Manchester Art Gallery Mosley Street, City 0161 235 8888
www.manchestergalleries.org
Until 20 April.

Music
Richard Hawley
He’s a friend and collaborator of Jarvis Cocker, he’s critically acclaimed whilst well respected amongst his peers and in 2006 was nominated for the Mercury Music Prize for his fourth album Coles Corner. Hawley can’t seem to lose at the minute. Stylistically he has the hallmarks of an old school rock ‘n’ roll, bluesy crooner, a little bit Roy Orbison and elsewhere akin to a slowed up Chris Issak. Some of his lyrics and their delivery do teeter on the cheesy though you get the impression it’s unashamedly so. It’s worth checking out the be-quiffed one from Sheffield. He’s one of the most down earth musicians you’re likely to hear.

Manchester Academy (Manchester University Students Union, Oxford Road, Chorlton on Medlock, M13. 0161 275 2930) Fri 8 Feb.

Celebration
Chinese New Year
Kung Hei Fat Choy: Manchester welcomes the year of the rat with a glittering array of festivities including Dragon and Lion Dances, Kung Fu demonstrations, folk dance performances and stalls and workshops.

In time-honoured fashion, the Golden Dragon Parade leaves Albert Square at 12.30pm (approx) and winds its way towards Chinatown. Around the streets of Chinatown, there will be special stalls and fairground rides, plus the chance to sample the delights of the surrounding restaurants and oriental shops. The official celebrations end with a stunning firework finale at 6pm (approx).

Sun 10 Feb, 12.30pm – 6.30pm (Albert Square and Chinatown)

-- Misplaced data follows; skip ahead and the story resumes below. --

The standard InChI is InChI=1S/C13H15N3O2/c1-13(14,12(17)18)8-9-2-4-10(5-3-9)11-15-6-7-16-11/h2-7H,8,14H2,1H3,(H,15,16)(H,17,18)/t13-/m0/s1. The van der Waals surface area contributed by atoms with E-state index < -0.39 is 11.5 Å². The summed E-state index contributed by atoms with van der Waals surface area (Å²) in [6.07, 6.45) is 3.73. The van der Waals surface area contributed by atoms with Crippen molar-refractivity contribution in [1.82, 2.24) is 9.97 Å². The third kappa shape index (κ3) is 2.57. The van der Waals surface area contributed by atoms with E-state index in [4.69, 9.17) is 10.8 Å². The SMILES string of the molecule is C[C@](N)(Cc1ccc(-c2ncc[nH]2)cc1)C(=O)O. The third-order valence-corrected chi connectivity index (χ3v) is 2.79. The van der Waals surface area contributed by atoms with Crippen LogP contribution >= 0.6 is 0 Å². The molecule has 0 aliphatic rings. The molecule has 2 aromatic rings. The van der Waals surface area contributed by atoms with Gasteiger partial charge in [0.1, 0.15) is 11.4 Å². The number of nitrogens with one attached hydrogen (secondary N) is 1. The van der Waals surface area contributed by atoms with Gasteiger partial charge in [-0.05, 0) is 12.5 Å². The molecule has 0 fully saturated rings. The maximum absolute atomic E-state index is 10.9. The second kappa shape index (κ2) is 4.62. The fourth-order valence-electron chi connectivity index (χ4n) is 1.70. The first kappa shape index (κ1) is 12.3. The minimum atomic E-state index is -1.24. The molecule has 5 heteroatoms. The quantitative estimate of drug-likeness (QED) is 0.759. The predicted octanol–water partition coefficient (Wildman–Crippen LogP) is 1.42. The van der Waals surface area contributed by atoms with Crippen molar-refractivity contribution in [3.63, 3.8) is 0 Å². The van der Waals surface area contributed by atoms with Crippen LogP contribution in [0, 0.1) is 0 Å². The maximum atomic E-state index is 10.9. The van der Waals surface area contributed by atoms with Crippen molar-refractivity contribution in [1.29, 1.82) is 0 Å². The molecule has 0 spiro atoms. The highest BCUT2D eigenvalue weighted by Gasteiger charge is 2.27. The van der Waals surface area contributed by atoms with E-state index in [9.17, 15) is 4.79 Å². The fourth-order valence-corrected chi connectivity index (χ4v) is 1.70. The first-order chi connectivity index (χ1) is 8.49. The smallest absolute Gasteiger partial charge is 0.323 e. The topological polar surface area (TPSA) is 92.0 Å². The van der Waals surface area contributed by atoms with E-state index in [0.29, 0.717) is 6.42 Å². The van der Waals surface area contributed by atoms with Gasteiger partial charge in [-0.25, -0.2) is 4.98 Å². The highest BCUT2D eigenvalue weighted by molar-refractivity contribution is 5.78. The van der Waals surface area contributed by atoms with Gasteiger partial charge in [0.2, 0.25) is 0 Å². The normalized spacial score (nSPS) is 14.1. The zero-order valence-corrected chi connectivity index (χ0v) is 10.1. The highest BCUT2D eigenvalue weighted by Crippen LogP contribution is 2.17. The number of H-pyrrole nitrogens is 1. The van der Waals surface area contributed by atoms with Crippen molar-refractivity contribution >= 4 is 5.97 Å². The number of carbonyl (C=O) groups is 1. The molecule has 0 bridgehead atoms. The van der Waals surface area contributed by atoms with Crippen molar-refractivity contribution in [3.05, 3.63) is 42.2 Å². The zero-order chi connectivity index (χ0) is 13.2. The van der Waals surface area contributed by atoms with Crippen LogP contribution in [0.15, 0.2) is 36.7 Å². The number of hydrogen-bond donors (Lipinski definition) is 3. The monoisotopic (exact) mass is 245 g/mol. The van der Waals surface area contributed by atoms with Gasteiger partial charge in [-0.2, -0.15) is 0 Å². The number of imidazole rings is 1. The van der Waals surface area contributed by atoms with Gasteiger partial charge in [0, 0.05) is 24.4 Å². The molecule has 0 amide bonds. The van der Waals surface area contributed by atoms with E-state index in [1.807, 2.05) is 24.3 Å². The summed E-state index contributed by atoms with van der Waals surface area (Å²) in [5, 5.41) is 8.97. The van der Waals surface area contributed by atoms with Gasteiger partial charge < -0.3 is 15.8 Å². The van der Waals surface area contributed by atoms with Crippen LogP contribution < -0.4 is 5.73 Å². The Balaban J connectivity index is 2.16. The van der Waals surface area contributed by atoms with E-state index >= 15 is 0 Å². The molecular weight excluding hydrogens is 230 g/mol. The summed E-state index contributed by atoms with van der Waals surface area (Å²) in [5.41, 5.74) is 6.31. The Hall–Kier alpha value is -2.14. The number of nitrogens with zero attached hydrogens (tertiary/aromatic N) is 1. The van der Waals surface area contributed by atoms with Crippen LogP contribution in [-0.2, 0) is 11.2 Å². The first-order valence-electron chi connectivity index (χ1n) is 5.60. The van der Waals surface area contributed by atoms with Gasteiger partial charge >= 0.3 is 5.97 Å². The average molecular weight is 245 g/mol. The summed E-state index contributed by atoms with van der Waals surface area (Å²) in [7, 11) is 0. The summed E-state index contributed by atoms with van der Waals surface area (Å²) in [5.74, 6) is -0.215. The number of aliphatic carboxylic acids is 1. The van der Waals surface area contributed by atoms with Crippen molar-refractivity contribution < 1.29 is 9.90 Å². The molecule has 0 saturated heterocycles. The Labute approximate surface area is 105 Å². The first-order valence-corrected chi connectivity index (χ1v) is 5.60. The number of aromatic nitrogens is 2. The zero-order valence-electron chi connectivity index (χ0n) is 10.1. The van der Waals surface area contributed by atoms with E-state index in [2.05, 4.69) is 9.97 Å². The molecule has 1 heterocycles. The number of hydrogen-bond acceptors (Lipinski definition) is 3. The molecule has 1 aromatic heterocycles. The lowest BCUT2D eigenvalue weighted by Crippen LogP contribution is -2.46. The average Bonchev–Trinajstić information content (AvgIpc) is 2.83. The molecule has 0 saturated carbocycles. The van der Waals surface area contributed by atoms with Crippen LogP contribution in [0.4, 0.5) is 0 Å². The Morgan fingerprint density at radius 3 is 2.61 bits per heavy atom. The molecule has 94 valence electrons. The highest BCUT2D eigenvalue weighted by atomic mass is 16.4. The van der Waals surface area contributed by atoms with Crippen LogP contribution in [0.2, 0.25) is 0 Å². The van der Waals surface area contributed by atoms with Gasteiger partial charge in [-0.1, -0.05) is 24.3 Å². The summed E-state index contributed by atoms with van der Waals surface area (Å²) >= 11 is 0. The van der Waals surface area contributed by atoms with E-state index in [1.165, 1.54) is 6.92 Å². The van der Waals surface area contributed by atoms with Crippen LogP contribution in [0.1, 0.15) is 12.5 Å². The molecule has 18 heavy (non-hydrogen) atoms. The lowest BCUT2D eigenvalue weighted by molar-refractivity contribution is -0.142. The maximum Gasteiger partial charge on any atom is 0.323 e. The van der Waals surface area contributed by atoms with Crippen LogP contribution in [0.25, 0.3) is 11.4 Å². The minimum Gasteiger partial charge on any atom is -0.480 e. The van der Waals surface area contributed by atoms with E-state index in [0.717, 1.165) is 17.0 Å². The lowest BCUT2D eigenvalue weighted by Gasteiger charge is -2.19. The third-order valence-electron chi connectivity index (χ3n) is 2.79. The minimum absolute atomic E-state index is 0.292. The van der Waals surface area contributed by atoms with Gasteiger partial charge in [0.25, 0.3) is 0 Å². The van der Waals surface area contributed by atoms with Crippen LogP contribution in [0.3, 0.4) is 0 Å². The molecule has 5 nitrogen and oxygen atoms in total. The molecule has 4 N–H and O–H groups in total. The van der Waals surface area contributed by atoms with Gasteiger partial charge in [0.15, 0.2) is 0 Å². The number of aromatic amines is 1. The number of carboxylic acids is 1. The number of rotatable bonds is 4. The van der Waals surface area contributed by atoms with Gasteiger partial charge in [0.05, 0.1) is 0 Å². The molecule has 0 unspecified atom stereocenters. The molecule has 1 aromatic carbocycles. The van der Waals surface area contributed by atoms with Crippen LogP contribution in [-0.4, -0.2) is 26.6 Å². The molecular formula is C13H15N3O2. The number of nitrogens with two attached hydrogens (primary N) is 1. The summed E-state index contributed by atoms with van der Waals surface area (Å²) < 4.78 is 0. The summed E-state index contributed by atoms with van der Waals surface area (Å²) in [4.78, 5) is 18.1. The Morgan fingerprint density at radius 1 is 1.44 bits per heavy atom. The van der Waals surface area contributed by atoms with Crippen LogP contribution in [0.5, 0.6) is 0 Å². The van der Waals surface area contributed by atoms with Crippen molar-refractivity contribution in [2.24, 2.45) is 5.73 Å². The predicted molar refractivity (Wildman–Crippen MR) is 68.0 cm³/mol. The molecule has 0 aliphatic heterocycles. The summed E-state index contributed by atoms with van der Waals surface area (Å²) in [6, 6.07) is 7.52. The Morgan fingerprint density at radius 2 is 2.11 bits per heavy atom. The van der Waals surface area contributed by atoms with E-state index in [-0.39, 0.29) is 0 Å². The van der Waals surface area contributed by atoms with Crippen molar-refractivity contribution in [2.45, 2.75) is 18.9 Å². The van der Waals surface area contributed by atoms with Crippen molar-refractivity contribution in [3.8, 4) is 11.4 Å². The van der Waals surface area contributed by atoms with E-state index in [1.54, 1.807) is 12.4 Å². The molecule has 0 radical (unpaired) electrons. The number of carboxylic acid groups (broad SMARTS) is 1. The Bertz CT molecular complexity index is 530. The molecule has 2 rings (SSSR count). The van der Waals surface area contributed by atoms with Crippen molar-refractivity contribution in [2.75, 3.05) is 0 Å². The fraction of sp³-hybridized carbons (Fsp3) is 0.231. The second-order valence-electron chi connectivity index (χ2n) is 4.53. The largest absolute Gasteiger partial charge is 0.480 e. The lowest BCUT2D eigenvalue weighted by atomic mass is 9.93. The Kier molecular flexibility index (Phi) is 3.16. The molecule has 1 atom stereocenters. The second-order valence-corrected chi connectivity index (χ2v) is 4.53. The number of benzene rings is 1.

Circle Club
Property debate No 3
Is Manchester over developed? As the city centre is full to bursting with apartments and shows no sign of slowing down the Circle Club takes a look at the residential capacity of Manchester. Many apartments are now in negative equity according to some investors and the shop units beneath them lie empty as the retail sector struggles. Is the housing market something to worry about or is the media simply creating hype over nothing? Have developers got greedy? Are there too many apartments or has the city go it right?

Free for Circle Club members, £5 for non member email
rsvp@thecircuitseries.com to book.
Tues 12 Feb, 6.30pm (Circle Club, Barton Arcade)
rsvp@thecircuitseries.com

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Depends on the arse.

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As usual mancon make no reference at all to the Irish Festival again .

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Double whammy of good markets too - Levenshulme have a food and drink only market on Saturday and…

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There are no excuses for arse-kissing.